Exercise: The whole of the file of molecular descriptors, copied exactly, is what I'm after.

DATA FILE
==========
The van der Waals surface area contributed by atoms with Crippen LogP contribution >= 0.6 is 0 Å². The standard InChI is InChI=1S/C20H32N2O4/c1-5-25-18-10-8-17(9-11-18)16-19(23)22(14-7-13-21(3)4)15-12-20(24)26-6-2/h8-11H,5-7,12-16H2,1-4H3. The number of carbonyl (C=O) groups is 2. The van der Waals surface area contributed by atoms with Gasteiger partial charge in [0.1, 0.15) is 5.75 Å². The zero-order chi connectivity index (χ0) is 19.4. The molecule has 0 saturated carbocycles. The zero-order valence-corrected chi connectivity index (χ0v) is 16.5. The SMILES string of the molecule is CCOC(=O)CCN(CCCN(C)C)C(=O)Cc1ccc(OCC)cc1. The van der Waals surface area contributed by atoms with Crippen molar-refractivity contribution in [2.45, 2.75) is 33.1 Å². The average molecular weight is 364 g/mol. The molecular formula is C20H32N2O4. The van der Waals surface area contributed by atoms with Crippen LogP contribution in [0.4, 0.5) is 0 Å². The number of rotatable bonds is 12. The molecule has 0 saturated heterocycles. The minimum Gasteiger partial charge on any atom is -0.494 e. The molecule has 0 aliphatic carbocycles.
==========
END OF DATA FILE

The van der Waals surface area contributed by atoms with Crippen LogP contribution >= 0.6 is 0 Å². The standard InChI is InChI=1S/C20H32N2O4/c1-5-25-18-10-8-17(9-11-18)16-19(23)22(14-7-13-21(3)4)15-12-20(24)26-6-2/h8-11H,5-7,12-16H2,1-4H3. The number of carbonyl (C=O) groups is 2. The van der Waals surface area contributed by atoms with Gasteiger partial charge in [0.1, 0.15) is 5.75 Å². The zero-order chi connectivity index (χ0) is 19.4. The molecule has 0 saturated carbocycles. The zero-order valence-corrected chi connectivity index (χ0v) is 16.5. The SMILES string of the molecule is CCOC(=O)CCN(CCCN(C)C)C(=O)Cc1ccc(OCC)cc1. The van der Waals surface area contributed by atoms with Crippen molar-refractivity contribution in [2.45, 2.75) is 33.1 Å². The average molecular weight is 364 g/mol. The molecular formula is C20H32N2O4. The van der Waals surface area contributed by atoms with Crippen LogP contribution in [0.4, 0.5) is 0 Å². The number of rotatable bonds is 12. The molecule has 0 saturated heterocycles. The minimum Gasteiger partial charge on any atom is -0.494 e. The molecule has 0 aliphatic carbocycles.